Conductor Spotlight: Owain Park

Conductor Spotlight: Owain Park

Owain Park is a conductor and prize-winning composer, published by Novello. His music is performed across the world by ensembles including The Tallis Scholars and the Aurora Orchestra, and is regularly broadcast on the BBC, Classic FM, and internationally. In 2014, Owain founded his own ensemble, The Gesualdo Six, who recently released their first album on Hyperion Records, English Motets, to critical acclaim. He regularly works with ensembles including the BBC Singers, Cappella Cracoviensis and Cambridge Chorale, and joins the AAM to conduct Bach’s majestic Mass in B minor in Trinity Chapel on 18 May, 2019.

 

We caught up with Owain this past week to ask him about his career journey, preparation of the Mass, and what singular Bach work he’d choose to bring to a deserted island…

 

What led you to composition and conducting?

I was fascinated by new music from an early age, and took an interest in composition when I was learning the piano and singing at St Mary Redcliffe Church in Bristol. I enjoyed improvising, particularly on the organ and the trumpet, and eventually began to write these ideas down, with composition competitions proving a useful focus. When I moved to Wells Cathedral School I was given license to conduct and compose as much as I wanted, and tried out my ideas with musicians at school. It was a privilege to study orchestration with John Rutter, and I’m currently working on a Te Deum for choir, brass and organ, and a chamber opera. As an organist, I have learned a great deal of Bach’s music, and particularly enjoy conducting his work – it is so rewarding as a performer and listener alike.

 

What are a few musical moments in the Mass that the audience can look forward to on Saturday night?

The first time we hear the complete ensemble is at the beginning of the Gloria, which crackles with electricity and vitality as the trumpets and timpani join the full chorus. The choir is particularly excited to put the ‘Qui tollis’ together with the duetting flutes – it has been enticing to see those interjections in the score, and until we rehearse tomorrow they have had to imagine what it might sound like. For the audience, we hope this part of the score will be a moment of relative calm, surrounded by faster-paced movements. Hearing our four soloists from Amici Voices will also be a real treat!

 

With the Mass in B-minor playing a central role in the ‘historically-informed performance’ movement, what are some period-specific features that you’ve used to inform your preparation of the work?

When preparing the work with the choir, we have thought in particular about how the strings approach longer phrases – the voices often highlight the strong syllable of a word through melismas (when a word or part thereof is assigned to many consecutive notes), and it is important to find direction in these moments. A phrase can be given a great deal of expression in the way that it is structured, and with baroque strings these articulations guide the lines more than in later music.

 

Nicolas Harnoncourt made the first recording of the Mass with period instruments in 1968; what recordings would you recommend to those seeking to explore the work’s discography?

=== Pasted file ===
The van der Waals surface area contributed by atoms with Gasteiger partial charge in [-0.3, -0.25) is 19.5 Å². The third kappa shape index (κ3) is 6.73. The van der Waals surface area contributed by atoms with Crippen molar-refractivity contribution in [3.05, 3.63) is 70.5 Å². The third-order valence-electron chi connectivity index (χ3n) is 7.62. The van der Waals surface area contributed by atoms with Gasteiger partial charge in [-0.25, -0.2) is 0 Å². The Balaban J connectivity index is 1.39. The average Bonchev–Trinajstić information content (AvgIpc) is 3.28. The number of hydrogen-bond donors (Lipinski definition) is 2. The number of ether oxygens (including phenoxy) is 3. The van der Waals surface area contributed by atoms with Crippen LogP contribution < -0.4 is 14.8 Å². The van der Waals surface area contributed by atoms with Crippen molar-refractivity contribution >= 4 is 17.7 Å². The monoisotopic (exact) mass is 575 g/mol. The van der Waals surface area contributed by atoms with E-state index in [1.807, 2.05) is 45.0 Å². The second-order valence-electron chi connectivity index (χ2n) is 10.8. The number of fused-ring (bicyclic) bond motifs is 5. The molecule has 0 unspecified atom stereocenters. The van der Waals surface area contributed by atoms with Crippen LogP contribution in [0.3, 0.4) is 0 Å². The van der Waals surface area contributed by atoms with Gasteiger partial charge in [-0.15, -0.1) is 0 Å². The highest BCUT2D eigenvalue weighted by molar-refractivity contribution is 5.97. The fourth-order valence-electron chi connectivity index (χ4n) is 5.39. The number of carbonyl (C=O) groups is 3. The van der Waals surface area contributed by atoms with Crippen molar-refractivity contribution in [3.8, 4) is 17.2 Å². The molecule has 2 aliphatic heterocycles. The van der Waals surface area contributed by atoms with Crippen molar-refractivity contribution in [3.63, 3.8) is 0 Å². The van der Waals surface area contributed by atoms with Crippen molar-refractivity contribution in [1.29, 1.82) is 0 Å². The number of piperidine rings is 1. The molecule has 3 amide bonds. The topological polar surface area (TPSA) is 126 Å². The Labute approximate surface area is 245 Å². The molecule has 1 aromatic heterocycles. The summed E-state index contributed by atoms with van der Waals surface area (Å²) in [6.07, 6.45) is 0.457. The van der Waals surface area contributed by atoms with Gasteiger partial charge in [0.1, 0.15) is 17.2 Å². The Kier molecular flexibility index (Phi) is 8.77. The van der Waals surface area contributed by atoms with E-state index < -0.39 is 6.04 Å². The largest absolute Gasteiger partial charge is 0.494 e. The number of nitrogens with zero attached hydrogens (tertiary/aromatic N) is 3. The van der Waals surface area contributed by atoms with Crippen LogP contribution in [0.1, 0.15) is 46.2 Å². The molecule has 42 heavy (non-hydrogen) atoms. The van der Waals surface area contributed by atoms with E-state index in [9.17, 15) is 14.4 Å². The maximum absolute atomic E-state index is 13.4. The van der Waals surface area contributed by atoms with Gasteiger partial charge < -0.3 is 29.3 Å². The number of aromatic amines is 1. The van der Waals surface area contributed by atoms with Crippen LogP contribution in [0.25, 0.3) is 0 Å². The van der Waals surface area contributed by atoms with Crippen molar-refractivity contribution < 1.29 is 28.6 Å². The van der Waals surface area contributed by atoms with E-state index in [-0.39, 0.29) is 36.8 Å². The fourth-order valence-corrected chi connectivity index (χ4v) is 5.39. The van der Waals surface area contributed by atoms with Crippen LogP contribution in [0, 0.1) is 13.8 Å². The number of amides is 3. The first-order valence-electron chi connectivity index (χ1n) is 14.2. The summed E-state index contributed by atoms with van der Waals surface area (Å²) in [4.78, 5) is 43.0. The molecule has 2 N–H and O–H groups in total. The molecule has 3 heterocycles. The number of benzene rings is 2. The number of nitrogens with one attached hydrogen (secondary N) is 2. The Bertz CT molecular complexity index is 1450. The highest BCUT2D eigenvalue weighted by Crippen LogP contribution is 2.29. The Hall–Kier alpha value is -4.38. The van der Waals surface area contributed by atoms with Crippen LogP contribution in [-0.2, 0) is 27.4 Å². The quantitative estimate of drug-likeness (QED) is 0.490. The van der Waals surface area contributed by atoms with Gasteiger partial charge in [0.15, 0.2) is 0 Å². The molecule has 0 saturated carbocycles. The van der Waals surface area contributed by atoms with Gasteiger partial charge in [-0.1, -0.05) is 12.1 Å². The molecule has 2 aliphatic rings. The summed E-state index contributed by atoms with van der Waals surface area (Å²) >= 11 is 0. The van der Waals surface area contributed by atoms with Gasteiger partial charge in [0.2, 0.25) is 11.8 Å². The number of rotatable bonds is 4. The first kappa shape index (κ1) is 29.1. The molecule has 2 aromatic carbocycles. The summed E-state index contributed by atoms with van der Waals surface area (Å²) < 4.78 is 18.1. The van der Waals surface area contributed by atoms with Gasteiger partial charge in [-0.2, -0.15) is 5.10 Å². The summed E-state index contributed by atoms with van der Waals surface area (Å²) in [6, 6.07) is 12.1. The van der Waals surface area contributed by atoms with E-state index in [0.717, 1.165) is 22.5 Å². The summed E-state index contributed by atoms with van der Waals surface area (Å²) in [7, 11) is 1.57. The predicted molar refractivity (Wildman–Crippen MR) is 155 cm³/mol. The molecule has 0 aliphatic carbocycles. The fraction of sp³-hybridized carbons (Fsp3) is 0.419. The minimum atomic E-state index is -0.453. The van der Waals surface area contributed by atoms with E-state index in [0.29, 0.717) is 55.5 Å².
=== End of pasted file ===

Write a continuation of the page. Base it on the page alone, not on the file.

I had the privilege of touring and recording this piece with The Choir of Trinity College Cambridge and the OAE, conducted by Stephen Layton. Learning the piece from memory was quite a challenge, but I can still remember all of the bass lines with their twists and turns! I have enjoyed listening to various recordings of the piece to prepare for this project: I admire the shaping of Masaaki Suzuki’s 2007 recording with BCJ, with effortless transitions in the tricky moments (for instance, the seamless approach to the sudden burst of energy at ‘Et expecto’ after the winding down of ‘Confiteor’). It has been interesting to compare Sir John Eliot Gardiner’s versions of 1985 and 2015, hearing the changes in thought over 30 years of performing and studying the work.

 

Of the B-minor Mass, the Italian musicologist Alberto Basso writes: ‘This monumental work is a synthesis of every stylistic and technical contribution the Cantor of Leipzig made to music. But it is also the most astounding spiritual encounter between the worlds of Catholic glorification and the Lutheran cult of the cross’. How have you negotiated this spiritual terrain in your reading of the score?

I find it quite remarkable that Bach managed to bring together this selection of diverse material, much of it written earlier in his career, and work it into a sequence of such power and unanimity. It was uncommon for composers working in the Lutheran tradition to compose a complete setting of the mass; this work wasn’t performed in Bach’s lifetime (finished in 1749, with first documented performance over 100 years later), and there is some conjecture as to the composer’s vision for the work. Perhaps a document to ensure his legacy; more likely, an offering to God, that for many remains unsurpassed as a musical work.

 

Favourite post-rehearsal snack?

I think you’ll find the majority of performers in the local pub after rehearsals, but hopefully not after the one just before the concert!

 

Stuck on a desert island with a single Bach work — what is it and why?

The St John Passion: it was the first large-scale piece I was involved with when I was younger, and I conducted this with a fantastic group of friends while at university, so it holds a special place for me.

 

As told to Kemper Edwards (17/05/19)